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Does Calvinism Offer a Basis for the Assurance of Salvation?

Does Calvinism Offer a Basis for the Assurance of Salvation?

In this June 10, 2009 photo, a worker pushes a wall, part of a stage decoration, next to the statue of John Calvin in front of the Reformation Wall in the grounds of the university in the center of Geneva, Switzerland.  | (Photo: AP / Anja Niedringhaus)

Calvinism affirms a doctrine known as the perseverance of the saints according to which the truly regenerated disciple will persist in faith. In the words of the seventeenth-century Puritan William Secker, "Though Christians be not kept altogether from falling, yet they are kept from falling altogether."

Calvinists insist that perseverance of the saints is a scriptural doctrine. As Paul says in Philippians 1:6: "he who began a good work in you will carry it on to completion until the day of Christ Jesus."

In addition, Calvinists have also often argued that perseverance has a clear pastoral advantage in that it grounds our assurance of salvation in the faithfulness of Christ rather than our own unreliable human wills.

As Exhibit A, the Calvinist might point to the famous Arminian theologian John Wesley. In marked contrast to the Calvinist doctrine of perseverance, Wesley often warned that a saved and regenerated individual could lose their salvation. For example, in one sobering passage, Wesley observes,

"a man that believes now may be an unbeliever some time hence; yea, very possibly tomorrow; but if so, he who is a child of God today, may be a child of the devil tomorrow."

A child of the devil tomorrow? Yikes! It must be admitted that this is a disconcerting thought! Reformed theologian Loraine Boettner drives the point home by asking the Arminian, if he believes this to be true, how can he know that he will persist and so be saved?

"He has seen many of his fellow Christians backslide and perish after making a good start. Why may not he do the same thing?"

The answer to the dilemma, or so Boettner would have us believe, is that the only real hope for assurance comes if we deny Wesley's claim and conclude that the truly saved individual will not ultimately backslide and perish. In the words of Secker, though we are not kept from falling, we are kept from falling altogether.

So here is the question: are Reformed theologians like Boettner correct to suppose that perseverance of the saints provides a superior basis for assurance of salvation? The answer, or so it seems to me, is a resounding no. To be sure, particular individuals may find the doctrine of perseverance more comforting: that, I do not dispute. But as to the core epistemological question of whether one can know they will ultimately be saved, Calvinism offers no advantage.

The reason is this: while Arminianism cannot give you a guarantee that you will be saved tomorrow, Calvinism cannot give you a guarantee that you were ever saved (i.e. of the elect) to begin with. So return to Boettner's statement:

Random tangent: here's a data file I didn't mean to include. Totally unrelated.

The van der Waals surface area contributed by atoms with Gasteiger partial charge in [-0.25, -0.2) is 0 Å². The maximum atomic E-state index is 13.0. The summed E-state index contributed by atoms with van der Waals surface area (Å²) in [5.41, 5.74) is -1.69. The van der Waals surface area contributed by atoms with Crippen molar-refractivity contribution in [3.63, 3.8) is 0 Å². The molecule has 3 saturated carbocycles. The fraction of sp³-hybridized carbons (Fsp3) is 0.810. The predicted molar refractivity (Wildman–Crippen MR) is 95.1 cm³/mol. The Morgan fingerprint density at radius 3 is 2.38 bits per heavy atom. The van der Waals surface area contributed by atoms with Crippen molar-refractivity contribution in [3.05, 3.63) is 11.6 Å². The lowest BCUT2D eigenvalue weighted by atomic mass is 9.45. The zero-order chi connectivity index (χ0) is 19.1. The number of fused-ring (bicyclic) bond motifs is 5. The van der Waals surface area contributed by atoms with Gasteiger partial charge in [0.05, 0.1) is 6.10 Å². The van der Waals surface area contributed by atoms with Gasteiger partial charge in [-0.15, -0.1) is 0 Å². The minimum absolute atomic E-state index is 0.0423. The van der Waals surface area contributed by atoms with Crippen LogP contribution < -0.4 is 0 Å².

"He has seen many of his fellow Christians backslide and perish after making a good start. Why may not he do the same thing?"

Boettner's point is that there are individuals — we can probably all think of examples — who appeared to be Christians at one time but who later renounced their faith. But this is a common datum shared by Arminians and Calvinists. We are all familiar with such people who rejected a faith they once accepted. With that in mind, in principle, we must recognize the possibility that we could ultimately be counted in their numbers: we too could conceivably reject the faith at some time hence. The question is how we interpret that possible scenario.

The Arminian would interpret that outcome as a matter of an individual once saved coming to lose their faith (1 Timothy 1:19). By contrast, the Calvinist would interpret that outcome instead as a matter of the individual who at one time believed they were saved in fact never having had faith (cf. 1 John 2:19). To sum up, while the Arminian warns that you could be a child of the devil tomorrow, the Calvinist must admit that you could be a child of the devil today!

To conclude, while the Calvinist doctrine of perseverance of the saints may offer a particular subjective comfort of assurance for some, it offers no objective advantage over Arminianism as regards an epistemological basis for the assurance of salvation.

So how do we find assurance? We look for spiritual fruit in our lives (Galatians 5:22-23), testing ourselves to see that we are of the faith (2 Corinthians 13:5). And as we do, the Spirit testifies to our spirit that we are God's children (Romans 8:16). But those answers are the same whether you are Calvinist or Arminian. Neither of these views offers any special objective advantage as regards the assurance of salvation.

Dr. Randal Rauser is Professor of Historical Theology at Taylor Seminary in Edmonton, Alberta, where he has taught since 2003. He blogs at randalrauser.com and lectures widely on issues of theology, Christian worldview, and apologetics. Randal is the author of many books including his latest, What's So Confusing About Grace?

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